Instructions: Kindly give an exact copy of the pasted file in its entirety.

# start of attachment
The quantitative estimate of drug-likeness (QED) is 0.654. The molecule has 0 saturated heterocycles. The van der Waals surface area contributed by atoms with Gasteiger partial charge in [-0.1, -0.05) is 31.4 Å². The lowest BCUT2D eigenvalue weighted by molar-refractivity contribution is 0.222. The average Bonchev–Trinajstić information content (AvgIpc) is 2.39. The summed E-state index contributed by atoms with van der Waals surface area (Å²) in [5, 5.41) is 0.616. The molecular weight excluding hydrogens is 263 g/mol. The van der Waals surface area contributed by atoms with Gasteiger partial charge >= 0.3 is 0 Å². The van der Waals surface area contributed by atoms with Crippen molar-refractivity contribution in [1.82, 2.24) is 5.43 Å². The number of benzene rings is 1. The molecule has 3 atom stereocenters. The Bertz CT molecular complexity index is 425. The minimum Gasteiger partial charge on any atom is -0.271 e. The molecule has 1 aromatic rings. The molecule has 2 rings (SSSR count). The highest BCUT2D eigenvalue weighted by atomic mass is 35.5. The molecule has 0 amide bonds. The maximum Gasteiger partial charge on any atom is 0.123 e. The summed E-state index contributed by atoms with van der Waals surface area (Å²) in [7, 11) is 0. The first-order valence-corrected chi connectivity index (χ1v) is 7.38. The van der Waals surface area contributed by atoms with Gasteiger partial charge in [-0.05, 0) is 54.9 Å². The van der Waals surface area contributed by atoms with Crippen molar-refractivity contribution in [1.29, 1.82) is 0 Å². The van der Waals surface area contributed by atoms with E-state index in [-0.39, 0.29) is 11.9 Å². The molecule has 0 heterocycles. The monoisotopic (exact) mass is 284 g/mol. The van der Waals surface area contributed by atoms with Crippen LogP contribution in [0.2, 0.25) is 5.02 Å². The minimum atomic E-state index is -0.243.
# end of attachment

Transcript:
The quantitative estimate of drug-likeness (QED) is 0.654. The molecule has 0 saturated heterocycles. The van der Waals surface area contributed by atoms with Gasteiger partial charge in [-0.1, -0.05) is 31.4 Å². The lowest BCUT2D eigenvalue weighted by molar-refractivity contribution is 0.222. The average Bonchev–Trinajstić information content (AvgIpc) is 2.39. The summed E-state index contributed by atoms with van der Waals surface area (Å²) in [5, 5.41) is 0.616. The molecular weight excluding hydrogens is 263 g/mol. The van der Waals surface area contributed by atoms with Gasteiger partial charge >= 0.3 is 0 Å². The van der Waals surface area contributed by atoms with Crippen molar-refractivity contribution in [1.82, 2.24) is 5.43 Å². The number of benzene rings is 1. The molecule has 3 atom stereocenters. The Bertz CT molecular complexity index is 425. The minimum Gasteiger partial charge on any atom is -0.271 e. The molecule has 1 aromatic rings. The molecule has 2 rings (SSSR count). The highest BCUT2D eigenvalue weighted by atomic mass is 35.5. The molecule has 0 amide bonds. The maximum Gasteiger partial charge on any atom is 0.123 e. The summed E-state index contributed by atoms with van der Waals surface area (Å²) in [7, 11) is 0. The first-order valence-corrected chi connectivity index (χ1v) is 7.38. The van der Waals surface area contributed by atoms with Gasteiger partial charge in [-0.05, 0) is 54.9 Å². The van der Waals surface area contributed by atoms with Crippen molar-refractivity contribution in [1.29, 1.82) is 0 Å². The van der Waals surface area contributed by atoms with E-state index in [-0.39, 0.29) is 11.9 Å². The molecule has 0 heterocycles. The monoisotopic (exact) mass is 284 g/mol. The van der Waals surface area contributed by atoms with Crippen LogP contribution in [0.2, 0.25) is 5.02 Å². The minimum atomic E-state index is -0.243.